A lined valance gives a nice finished look to a window. Here's how to make some different kinds of lined valance.
Types of Linings
Lining fabric: This is usually a flimsy synthetic fabric used to line jackets and skirts. It's inexpensive and relatively easy to work with. Its function is to make a slippery surface so that two pieces of fabric don't stick together, and to add a little "body" to the garment. Of course, when used in a valance, the additional body is what matters.
Self-lining: This means lining the valance with another piece of the same fabric. The result is a valance that looks the same from the outside of the window as from the inside.
Contrasting lining: This means using a contrasting or coordinating fabric to line the valance. The contrasting fabric peeks out and adds interest.
Blackout lining: Blackout is fabric that does not let light through. When used to line curtains, it darkens a room; when used with a valance, its main function would be not to let the valance fade.
Making the Valance
Any type of valance can be made with a lining, although some are easier than others. Here are some easy ways to line valances that only require modest sewing machine skills.
Swag valance: Since a swag is just a draped piece of fabric, it's very easy to line. Just cut a piece of your chosen lining fabric the same size as the swag. Lay them out right sides together and pin them together around three edges and all but a few inches of the middle of the fourth edge. You'll leave those few inches open to turn the valance right-side out. Start sewing on the edge that will have the open area, and sew around the whole valance, leaving about ½" seam allowance all the way around.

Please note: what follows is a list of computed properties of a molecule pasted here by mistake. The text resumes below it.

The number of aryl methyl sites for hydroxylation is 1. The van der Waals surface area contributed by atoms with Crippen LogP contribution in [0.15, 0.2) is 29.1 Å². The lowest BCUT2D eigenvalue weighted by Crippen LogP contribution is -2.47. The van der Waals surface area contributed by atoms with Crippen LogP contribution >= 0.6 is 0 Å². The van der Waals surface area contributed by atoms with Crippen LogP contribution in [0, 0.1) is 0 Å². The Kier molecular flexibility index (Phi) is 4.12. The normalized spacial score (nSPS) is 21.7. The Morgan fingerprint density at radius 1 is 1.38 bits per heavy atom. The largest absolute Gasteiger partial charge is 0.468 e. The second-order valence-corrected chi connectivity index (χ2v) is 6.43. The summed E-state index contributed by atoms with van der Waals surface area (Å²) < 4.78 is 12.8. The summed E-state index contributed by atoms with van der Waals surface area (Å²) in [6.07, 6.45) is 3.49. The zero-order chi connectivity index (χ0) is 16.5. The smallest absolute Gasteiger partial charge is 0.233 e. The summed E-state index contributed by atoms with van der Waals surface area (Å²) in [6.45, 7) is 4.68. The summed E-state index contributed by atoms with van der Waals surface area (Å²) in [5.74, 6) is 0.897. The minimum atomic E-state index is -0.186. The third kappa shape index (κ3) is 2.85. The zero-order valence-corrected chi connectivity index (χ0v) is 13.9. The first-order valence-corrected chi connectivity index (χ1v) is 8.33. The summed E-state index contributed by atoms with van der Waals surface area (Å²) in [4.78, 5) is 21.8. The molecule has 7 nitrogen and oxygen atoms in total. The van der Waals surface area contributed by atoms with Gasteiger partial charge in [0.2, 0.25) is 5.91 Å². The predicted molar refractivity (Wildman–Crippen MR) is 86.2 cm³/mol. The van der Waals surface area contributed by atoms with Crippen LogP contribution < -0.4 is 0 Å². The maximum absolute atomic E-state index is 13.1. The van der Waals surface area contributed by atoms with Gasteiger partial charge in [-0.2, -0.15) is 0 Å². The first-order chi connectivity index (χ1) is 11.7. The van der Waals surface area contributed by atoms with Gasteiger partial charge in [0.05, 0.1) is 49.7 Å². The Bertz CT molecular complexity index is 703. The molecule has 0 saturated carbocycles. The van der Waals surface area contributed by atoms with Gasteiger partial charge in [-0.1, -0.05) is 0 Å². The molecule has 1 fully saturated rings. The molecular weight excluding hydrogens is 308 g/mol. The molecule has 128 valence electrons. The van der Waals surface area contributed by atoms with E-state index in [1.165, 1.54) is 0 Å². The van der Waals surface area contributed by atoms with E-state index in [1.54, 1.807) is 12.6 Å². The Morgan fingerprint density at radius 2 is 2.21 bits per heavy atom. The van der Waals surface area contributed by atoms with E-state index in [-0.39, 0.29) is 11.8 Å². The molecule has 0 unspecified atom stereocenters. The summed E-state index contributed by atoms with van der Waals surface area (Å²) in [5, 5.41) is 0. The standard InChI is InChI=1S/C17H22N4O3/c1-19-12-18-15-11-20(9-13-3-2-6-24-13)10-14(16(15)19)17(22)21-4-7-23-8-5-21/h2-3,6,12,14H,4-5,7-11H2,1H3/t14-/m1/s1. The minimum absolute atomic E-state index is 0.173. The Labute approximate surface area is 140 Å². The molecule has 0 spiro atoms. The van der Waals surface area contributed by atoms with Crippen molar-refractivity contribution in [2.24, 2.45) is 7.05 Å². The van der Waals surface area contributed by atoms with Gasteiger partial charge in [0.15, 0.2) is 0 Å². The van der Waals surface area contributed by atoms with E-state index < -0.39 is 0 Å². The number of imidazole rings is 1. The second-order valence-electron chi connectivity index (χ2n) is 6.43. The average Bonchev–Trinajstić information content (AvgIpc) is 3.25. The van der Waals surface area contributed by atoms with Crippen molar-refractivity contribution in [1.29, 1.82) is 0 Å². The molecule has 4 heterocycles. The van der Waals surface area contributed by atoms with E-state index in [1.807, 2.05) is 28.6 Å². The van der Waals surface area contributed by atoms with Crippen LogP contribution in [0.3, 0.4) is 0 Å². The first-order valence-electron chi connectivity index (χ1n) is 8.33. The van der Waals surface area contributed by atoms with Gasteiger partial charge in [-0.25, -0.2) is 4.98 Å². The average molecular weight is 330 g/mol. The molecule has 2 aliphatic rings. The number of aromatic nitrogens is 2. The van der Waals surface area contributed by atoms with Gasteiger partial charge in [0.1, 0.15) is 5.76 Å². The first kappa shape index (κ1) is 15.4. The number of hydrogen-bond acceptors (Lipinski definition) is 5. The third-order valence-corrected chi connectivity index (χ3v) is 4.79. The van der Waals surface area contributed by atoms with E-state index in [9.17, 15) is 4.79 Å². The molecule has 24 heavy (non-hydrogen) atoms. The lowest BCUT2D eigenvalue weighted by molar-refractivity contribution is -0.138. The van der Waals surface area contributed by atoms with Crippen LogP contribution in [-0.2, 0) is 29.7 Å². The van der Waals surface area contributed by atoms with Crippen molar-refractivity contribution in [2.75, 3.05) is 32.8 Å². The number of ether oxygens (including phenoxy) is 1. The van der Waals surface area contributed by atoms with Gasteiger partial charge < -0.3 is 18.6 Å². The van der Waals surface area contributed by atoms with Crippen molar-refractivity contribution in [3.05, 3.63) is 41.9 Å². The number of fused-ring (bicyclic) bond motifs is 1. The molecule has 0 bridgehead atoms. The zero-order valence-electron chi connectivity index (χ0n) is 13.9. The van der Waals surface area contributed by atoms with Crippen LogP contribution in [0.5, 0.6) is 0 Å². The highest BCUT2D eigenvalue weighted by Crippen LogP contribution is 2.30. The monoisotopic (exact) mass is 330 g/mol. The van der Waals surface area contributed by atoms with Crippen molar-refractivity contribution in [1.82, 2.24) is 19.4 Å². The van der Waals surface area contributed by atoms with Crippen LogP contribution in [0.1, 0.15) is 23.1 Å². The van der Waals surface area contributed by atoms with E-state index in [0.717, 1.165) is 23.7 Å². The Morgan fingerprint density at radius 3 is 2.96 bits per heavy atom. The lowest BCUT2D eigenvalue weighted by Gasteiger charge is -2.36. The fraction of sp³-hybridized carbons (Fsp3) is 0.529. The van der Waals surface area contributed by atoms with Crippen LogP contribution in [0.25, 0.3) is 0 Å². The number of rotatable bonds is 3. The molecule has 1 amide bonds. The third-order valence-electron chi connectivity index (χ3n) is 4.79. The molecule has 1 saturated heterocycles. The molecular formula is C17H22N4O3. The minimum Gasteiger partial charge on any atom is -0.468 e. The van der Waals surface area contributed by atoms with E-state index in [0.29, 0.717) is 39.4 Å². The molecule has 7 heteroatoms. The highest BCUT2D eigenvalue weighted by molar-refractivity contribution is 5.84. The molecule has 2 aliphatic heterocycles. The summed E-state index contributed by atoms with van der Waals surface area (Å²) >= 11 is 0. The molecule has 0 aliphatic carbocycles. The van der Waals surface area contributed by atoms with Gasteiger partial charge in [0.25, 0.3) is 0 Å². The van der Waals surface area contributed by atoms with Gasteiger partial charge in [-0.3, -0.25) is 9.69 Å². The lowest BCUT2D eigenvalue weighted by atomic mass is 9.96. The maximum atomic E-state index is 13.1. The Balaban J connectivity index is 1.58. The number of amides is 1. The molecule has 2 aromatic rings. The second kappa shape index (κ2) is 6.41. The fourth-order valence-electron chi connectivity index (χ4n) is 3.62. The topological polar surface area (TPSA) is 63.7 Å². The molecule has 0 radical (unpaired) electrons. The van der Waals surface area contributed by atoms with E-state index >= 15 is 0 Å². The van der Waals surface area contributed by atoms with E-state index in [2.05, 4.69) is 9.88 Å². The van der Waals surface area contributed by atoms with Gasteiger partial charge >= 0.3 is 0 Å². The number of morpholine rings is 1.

When you get to each of the corners, do a few backstitches and forward stitches to reinforce the corner. Trim the seam allowance to about ¼" and very carefully cut diagonally across the corners, being careful not to cut the stitching. Use the open space to turn the valance right side out, making sure to turn the corners all the way. Press the valance so that the seam is sharp. To close the open area, pin the edges together and hand-stitch. If you feel confident with your sewing machine, you can add "top-stitching" – a row of stitching ¼" from the finished edge all the way around. This is optional, but can be decorative and also serves to keep the seam in place. Keep in mind that the lining of a swag valance is likely to be quite visible due to the way the swag is draped.
Gathered valance: You can easily line a gathered valance much the same way as the swag above was lined. The only difference is to leave TWO open areas on the opposite ends for the rod to go through. Measure so you get the rod channel straight. After you turn the valance right-side out and press it, sew a line of stitching the length of the fabric, connecting the tops of the two openings, and then repeat to connect the bottoms of the openings, to make the rod channel.